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Choosing our target well: Creative diversity at UAL

Portrait of James Purnell
  • Written byJames Purnell
  • Published date22 April 2021
Portrait of James Purnell
James Purnell. Image courtesy of BBC

On 21 April 2021, UAL pledged that 30% of our staff will be people of colour within three years. This will apply to our workforce overall and, crucially, to every college and department. I want to describe how we selected that target and how we propose to implement it, for the benefit of anyone else who is reviewing their targets.

UAL’s core idea is that creativity is essential to solving the world’s problems. So it’s essential that we are able to understand the world from different perspectives. The 30% target means that our workforce will look like our student body – certainly for the first time since we became a university in 2004 and perhaps longer.

A diverse workforce has a different creative response

This is about basic fairness. But it’s also about effectiveness: there’s plenty of evidence that a diverse workforce does better quality work. By becoming more diverse, our creative response is likely to be different, better, and also more resilient.

Most public sector organisations have diversity targets, as do many companies in the private sector. But there’s surprisingly little public guidance on how to select and implement your target. So I want to provide some insight on what went into the target and our general philosophy for implementing it.

The first stage was to establish our baseline. We are fortunate to have good data on the demographics of our permanent staff, and know that our overall ethnic diversity stands at 23%. But there is significant variation between different parts of UAL – for example, academic staff diversity is much lower than for our professional services staff. Our first goal for the target was that it should incentivise all parts of the university to act.

Selecting an appropriate target is complex

UAL faces a wide range of demographic reference points. We are a national institution based in one of the most diverse cities in the UK. And we are deeply invested, as the flagship specialist university, in the creative industries – we pride ourselves in our industry links. And we needed to select a target that made sense in relation to our baseline.

We weighed these factors carefully. We might reasonably expect to reflect the population of the nation, of London, or of the specialist institutions that serve the creative industries. There’s a 34 percentage point difference between these different baselines, and there would be good arguments for selecting any of them.

In the end, though, a teaching university is designed to focus on the future, in the shape of our students. We realised our core goal was for our workforce to be at least as diverse as our students. Our current percentage of ethnic minority Home students is 28% and set to grow under our Access and Participation Plan.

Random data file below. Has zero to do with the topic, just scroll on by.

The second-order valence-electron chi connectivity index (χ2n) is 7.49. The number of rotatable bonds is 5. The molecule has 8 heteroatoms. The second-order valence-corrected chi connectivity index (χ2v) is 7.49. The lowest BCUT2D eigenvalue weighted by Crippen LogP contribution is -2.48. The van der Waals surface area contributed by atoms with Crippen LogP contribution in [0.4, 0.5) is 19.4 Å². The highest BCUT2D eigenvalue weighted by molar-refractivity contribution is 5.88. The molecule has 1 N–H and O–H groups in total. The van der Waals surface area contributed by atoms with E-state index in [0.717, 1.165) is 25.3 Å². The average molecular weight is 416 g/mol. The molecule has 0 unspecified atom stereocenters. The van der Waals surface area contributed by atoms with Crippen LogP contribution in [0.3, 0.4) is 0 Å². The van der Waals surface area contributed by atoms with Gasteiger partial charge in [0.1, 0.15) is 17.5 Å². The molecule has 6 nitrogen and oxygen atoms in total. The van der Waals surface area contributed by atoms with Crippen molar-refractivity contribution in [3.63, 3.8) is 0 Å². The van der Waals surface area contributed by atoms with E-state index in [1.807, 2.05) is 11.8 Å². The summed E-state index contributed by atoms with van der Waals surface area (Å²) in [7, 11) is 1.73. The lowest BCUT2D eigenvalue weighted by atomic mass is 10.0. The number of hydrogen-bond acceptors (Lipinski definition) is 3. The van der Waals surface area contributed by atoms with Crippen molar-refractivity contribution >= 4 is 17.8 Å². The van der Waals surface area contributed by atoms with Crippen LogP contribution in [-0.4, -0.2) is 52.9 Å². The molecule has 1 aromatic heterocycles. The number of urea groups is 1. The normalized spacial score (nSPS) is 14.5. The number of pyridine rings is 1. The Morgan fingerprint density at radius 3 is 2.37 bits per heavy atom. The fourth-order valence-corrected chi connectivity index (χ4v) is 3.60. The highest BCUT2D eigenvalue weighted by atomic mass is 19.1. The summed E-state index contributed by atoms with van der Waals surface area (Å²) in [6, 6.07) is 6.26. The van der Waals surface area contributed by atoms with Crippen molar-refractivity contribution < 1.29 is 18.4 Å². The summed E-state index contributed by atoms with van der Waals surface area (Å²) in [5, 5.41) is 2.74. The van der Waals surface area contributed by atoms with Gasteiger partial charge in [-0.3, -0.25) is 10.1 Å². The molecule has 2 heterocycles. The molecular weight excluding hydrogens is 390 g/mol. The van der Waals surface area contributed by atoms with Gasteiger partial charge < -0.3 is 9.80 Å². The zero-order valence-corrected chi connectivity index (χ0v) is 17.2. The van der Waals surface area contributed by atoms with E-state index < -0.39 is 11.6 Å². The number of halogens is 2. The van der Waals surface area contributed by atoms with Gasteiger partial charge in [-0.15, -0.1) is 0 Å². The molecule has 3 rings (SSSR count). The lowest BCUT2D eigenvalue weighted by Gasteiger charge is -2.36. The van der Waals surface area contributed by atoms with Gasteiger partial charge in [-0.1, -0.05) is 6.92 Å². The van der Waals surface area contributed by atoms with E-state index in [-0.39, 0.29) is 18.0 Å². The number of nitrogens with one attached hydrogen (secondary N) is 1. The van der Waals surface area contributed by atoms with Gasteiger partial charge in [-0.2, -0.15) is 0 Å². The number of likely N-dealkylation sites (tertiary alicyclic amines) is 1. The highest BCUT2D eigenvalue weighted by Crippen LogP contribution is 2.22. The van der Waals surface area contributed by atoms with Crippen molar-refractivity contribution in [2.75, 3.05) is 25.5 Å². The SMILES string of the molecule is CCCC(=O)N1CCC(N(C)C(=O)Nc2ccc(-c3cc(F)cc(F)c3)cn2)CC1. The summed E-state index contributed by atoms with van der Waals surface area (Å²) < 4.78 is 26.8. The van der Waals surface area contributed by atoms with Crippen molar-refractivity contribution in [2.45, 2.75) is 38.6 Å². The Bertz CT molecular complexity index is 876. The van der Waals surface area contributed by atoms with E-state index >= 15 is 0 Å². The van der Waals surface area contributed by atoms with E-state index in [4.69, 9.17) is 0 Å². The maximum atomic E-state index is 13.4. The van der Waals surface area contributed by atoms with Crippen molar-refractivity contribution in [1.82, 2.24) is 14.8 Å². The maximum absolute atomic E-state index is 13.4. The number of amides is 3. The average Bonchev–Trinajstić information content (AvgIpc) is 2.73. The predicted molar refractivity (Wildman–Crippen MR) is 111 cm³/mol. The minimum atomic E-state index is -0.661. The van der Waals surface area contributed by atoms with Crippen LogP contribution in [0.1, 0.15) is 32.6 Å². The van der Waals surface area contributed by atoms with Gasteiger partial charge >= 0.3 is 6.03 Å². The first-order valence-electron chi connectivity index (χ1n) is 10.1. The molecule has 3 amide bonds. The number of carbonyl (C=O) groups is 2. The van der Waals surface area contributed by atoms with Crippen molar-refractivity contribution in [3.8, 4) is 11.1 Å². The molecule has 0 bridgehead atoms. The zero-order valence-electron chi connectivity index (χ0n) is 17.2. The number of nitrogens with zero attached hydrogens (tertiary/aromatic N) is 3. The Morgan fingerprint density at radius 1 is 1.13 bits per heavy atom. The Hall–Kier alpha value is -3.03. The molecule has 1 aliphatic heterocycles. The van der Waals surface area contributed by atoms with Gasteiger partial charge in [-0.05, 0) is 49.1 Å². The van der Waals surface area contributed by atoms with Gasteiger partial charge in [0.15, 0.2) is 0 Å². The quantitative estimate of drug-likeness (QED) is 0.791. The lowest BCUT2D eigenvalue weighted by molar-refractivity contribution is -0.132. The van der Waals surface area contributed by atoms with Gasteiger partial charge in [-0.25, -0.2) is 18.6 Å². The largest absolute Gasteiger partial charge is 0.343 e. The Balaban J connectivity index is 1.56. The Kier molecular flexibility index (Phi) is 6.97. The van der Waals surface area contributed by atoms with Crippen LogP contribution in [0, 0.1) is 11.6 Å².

And implementation requires freedom within a framework

Target-setting requires a combination of knowledge, ethics and bloody mindedness… because otherwise you end up in thrall to the status quo.

To my mind, there are two ways of going about it.

You can do a lot of the work upfront through a classic project management approach, understanding baselines and nuancing plans. We considered setting different targets for each area and specifying from the centre how they were to be achieved. But this would mean trying to do people’s work for them, which is the classic trap of central management in a knowledge organisation.

The other approach is what I like to call freedom within a framework – set the overall goal but then trust your teams to work out how to get there.  This approach rewards innovation, and provides the psychological safety for experiment and risk.  Most of all, it places the power to act where the information is – teams will know best the situation they face and what to do about it.

Thirty percent is a demanding target but one we’re confident we can achieve. We have set the same target for individual colleges and directorates as we have for the whole university. Meeting the target will place us above the current average for universities in London and put us in the top handful of universities in terms of diversity.

I grew up in France, and went to a state school that was also an international school.  The students came from all over the world, and the conversations were enriched by our diversity.  But this was the 1980s and my school mates were entirely white – and the same was true of nearly all my work experience in the last three decades.

In BBC Radio, I made it my mission to have a more diverse leadership team – as a basic matter of fairness, but also effectiveness.  Once we got there, it transformed how well we worked.  Of course, that was visible around issues of race and diversity – the conversations were more confident, more insightful, more nuanced. I hope our actions benefited as a consequence.  But it was also tangible across the board – a diverse team is a more effective team.

UAL starts with a more diverse workforce but that means we have an opportunity to pioneer and lead, and I can’t wait to see how our colleagues achieve that.

James Purnell, President & Vice Chancellor